Judy Rodman - All Things Vocal Blog

Training & insights for stage and studio singers, speakers, vocal coaches and producers from professional vocal coach and author of "Power, Path & Performance" vocal training method.

Monday, September 15, 2008

Performance: How to make your next one masterful

Performance is an art, not a science. But as in all art, there are techniques to learn, especially the subtle ones, which can bring it into the realm of masterpiece.

  • First you must learn to sing well. Duh. It matters... if you are screaming, if you have a weak "spread tone" or you don't articulate well, your performance will not be a masterful one, even if you are a media star. We've all heard about the stars that gave publically humilating performances from time to time. They usually go on to take vocal lessons, recover and deliver master performances like Taylor Swift did on the last awards show.

  • Then you must learn to work the stage, within your genre and personality comfort levels. This could mean staging, choreography, or just learning to stand still without looking bored.

  • But singing well and moving well is not enough. You must connect with the audience.
Take my student Lyndsey Highlander. Her first public performance was not long ago. She sang really well and she is well-coordinated within the "groove" of the music. But like all fledgling acts upon their first tries, she still had some things to learn.

Her second performance was last week at 3rd & Linsley (a Nashville club). I suggested something she was already on to... that she forget about her nervousness and completely focus on the audience, one person at a time. I've never seen such a jump in performance ability. She had them in the palm of her hands, and as pro singer Leslie Ellis and I sang bgvs behind her, I felt like a proud mama.

Lyndsey was rewarded with her first standing ovation... not just from friends but from all present in the room...for her second public show!!

One final piece of advice: When you perform, you must connect through the song to the audience. If you just connect to the audience, but not to the lyric first, you will not elicit nearly as deep an emotional response. Remember... connect from yourself, through the song, go the audience, one heart at a time.

And if you get the chance, go watch Lyndsey Highlander perform!

8 Comments :

  • At September 16, 2008 at 1:39 PM , Blogger Leigh Ann, MyFamilyDoctor Mag said...

    I just saw the movie Mama Mia. I can't help but think Pierce Brosnan should have come to see you before filming. :-) He seemed on pitch, but his vocal control (or something) was lacking.

    That said, he got by because he connected so well with the music. He seemed like he really meant it.

    Your post reminded me of that because your first tip was learn to sing well. IMO, his performance, though masterful, would have been more enthralling if he had mastered the mechanics of singing first.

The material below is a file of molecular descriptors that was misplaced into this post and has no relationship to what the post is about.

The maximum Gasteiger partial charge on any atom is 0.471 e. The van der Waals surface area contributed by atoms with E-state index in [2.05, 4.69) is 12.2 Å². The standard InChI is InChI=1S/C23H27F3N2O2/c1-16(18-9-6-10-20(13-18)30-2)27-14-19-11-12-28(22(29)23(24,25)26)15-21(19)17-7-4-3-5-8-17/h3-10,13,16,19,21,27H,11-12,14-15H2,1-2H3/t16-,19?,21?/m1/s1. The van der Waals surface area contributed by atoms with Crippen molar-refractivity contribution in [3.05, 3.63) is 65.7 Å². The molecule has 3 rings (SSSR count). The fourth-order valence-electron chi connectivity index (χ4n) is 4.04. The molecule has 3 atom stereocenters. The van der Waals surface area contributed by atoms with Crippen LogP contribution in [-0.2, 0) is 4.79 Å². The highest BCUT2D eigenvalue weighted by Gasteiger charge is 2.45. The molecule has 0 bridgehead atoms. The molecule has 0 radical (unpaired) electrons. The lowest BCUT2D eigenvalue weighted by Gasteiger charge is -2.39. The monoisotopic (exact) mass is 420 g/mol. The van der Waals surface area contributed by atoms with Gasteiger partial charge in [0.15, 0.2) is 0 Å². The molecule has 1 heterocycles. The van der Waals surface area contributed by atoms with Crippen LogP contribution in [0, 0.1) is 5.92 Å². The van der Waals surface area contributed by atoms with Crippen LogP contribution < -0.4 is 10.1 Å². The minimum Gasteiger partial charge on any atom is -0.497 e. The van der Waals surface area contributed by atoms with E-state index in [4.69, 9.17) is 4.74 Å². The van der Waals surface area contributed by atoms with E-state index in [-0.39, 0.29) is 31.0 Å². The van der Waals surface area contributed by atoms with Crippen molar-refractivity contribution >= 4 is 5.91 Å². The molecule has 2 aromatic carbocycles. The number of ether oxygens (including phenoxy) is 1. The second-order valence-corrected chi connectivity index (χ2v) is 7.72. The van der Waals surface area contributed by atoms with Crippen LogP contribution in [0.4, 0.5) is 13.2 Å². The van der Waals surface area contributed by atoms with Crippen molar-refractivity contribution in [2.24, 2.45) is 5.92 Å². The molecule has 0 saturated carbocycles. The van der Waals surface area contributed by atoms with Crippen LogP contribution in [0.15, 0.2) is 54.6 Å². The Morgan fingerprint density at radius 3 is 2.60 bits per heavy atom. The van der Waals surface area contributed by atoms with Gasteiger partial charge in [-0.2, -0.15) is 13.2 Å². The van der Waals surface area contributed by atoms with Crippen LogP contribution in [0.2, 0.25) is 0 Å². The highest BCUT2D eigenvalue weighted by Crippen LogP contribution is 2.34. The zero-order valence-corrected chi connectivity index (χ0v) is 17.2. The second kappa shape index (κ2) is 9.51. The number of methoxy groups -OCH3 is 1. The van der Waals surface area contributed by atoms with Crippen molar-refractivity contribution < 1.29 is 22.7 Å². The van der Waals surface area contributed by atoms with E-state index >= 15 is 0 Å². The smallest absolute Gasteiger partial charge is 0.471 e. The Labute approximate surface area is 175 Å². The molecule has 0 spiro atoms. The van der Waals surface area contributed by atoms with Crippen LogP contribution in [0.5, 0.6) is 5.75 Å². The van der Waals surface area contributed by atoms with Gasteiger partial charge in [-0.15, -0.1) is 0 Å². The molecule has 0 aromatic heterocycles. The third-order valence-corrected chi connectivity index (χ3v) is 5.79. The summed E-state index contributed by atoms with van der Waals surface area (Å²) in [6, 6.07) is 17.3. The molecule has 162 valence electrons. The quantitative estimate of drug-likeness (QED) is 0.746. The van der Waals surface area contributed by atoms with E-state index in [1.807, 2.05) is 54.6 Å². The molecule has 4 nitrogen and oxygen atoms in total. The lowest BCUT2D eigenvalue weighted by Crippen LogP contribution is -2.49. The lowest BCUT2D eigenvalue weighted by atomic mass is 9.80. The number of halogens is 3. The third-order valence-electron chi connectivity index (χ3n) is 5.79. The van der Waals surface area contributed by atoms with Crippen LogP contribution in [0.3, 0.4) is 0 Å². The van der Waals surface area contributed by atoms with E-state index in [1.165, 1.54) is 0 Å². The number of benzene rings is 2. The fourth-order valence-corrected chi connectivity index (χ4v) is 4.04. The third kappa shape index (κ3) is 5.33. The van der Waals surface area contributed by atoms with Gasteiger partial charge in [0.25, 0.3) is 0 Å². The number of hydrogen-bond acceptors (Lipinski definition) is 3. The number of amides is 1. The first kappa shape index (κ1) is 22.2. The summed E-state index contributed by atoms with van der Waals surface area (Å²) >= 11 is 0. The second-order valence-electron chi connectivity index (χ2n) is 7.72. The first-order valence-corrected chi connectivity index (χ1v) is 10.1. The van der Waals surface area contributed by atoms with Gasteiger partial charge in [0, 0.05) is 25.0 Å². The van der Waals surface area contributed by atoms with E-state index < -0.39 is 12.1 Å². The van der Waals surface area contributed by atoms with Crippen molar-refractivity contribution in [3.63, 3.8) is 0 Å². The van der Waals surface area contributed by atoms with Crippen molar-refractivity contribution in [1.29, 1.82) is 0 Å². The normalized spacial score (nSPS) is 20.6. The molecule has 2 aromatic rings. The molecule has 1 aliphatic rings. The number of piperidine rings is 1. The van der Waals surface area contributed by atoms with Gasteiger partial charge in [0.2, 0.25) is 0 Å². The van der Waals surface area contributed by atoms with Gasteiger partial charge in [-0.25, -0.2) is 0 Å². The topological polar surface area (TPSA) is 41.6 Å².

• At September 16, 2008 at 2:05 PM , Blogger Judy Rodman said...

    Haha... Thanks, Leigh Ann; singing well should be mastered well before singing! But it is also amazing how the lack of technique can be compensated by knowing how to connect through the music to the listener and still be judged, well, "well"!

     
  • At September 17, 2008 at 2:05 AM , Anonymous Luigi Cappel said...

    Great blog, all true. I paid lip service to singing in the early days, but once I 'found my voice' by singing improved out of site.

    I've been a public speaker as well as performer for many years and learned how to work a crowd and find a current topic that ropes them in away from the clinking of glasses and chatter.

    The only artist in recent times that I have seen who doesn't really engage the crowd is Elton John. He does give a full 3 hour performance and is so well loved that he gets away with it. If you did that as an opening act, you probably wouldn't get invited again.

     
  • At September 17, 2008 at 8:37 AM , Blogger Judy Rodman said...

    I so agree, Luigi. New artists certainly need to be able to move an audience. Legendary artists like Elton John, Bob Dylan, etc can draw the audience just by their celebrity presence. But usually, stars are legends BECAUSE they are not only great artists but also masters at connecting to their audiences.

     
  • At September 30, 2008 at 1:35 PM , Blogger LHighlander said...

    Judy, I could not have done it without you. You are my strength that is for sure. I hope we can perform together again soon. I just loveee having your voice and mine together. So lovely! :)

     
  • At September 30, 2008 at 6:48 PM , Blogger Judy Rodman said...

    lovely indeeeeed... and a great time always when we get to make music together, Lynds. You are so rocking- I am sure your Vegas show was killer!

     
  • At October 2, 2008 at 7:18 PM , Anonymous Susie said...

    I loved this write up - putting your heart and soul into things is how we make it masterful. Doing what we love!

    I was excited to find your site, I saw you on StumbleUpon! Your song Until I Met You - Holds a very fond memory in my heart forever!

     
  • At October 3, 2008 at 10:30 PM , Blogger Judy Rodman said...

    Hi Susie... thanks so much for the Stumble! I want to highly recommend your art and your blog to all my readers at http://soul-to-soul.com .

     

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